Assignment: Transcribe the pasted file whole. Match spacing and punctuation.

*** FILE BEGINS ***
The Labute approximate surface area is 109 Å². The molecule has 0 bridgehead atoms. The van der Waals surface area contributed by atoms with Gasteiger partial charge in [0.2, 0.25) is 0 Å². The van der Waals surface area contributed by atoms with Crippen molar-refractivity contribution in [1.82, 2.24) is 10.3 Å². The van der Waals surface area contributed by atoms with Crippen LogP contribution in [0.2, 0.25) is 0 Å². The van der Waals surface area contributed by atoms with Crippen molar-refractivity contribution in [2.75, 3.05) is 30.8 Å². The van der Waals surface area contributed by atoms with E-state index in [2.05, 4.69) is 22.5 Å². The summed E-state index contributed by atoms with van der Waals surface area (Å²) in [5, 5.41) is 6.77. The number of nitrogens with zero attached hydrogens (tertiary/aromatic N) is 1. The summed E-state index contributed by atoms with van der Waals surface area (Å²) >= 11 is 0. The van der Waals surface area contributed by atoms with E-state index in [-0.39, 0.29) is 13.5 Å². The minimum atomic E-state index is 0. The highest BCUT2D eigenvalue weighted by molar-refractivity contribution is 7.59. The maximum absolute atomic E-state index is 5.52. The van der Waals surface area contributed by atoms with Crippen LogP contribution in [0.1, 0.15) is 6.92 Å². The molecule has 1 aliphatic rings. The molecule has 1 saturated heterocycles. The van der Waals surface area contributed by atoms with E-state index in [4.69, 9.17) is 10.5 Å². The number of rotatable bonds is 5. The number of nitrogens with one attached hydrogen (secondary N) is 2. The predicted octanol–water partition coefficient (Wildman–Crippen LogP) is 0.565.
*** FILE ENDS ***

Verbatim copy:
The Labute approximate surface area is 109 Å². The molecule has 0 bridgehead atoms. The van der Waals surface area contributed by atoms with Gasteiger partial charge in [0.2, 0.25) is 0 Å². The van der Waals surface area contributed by atoms with Crippen molar-refractivity contribution in [1.82, 2.24) is 10.3 Å². The van der Waals surface area contributed by atoms with Crippen LogP contribution in [0.2, 0.25) is 0 Å². The van der Waals surface area contributed by atoms with Crippen molar-refractivity contribution in [2.75, 3.05) is 30.8 Å². The van der Waals surface area contributed by atoms with E-state index in [2.05, 4.69) is 22.5 Å². The summed E-state index contributed by atoms with van der Waals surface area (Å²) in [5, 5.41) is 6.77. The number of nitrogens with zero attached hydrogens (tertiary/aromatic N) is 1. The summed E-state index contributed by atoms with van der Waals surface area (Å²) >= 11 is 0. The van der Waals surface area contributed by atoms with E-state index in [-0.39, 0.29) is 13.5 Å². The minimum atomic E-state index is 0. The highest BCUT2D eigenvalue weighted by molar-refractivity contribution is 7.59. The maximum absolute atomic E-state index is 5.52. The van der Waals surface area contributed by atoms with Crippen LogP contribution in [0.1, 0.15) is 6.92 Å². The molecule has 1 aliphatic rings. The molecule has 1 saturated heterocycles. The van der Waals surface area contributed by atoms with E-state index in [4.69, 9.17) is 10.5 Å². The number of rotatable bonds is 5. The number of nitrogens with one attached hydrogen (secondary N) is 2. The predicted octanol–water partition coefficient (Wildman–Crippen LogP) is 0.565.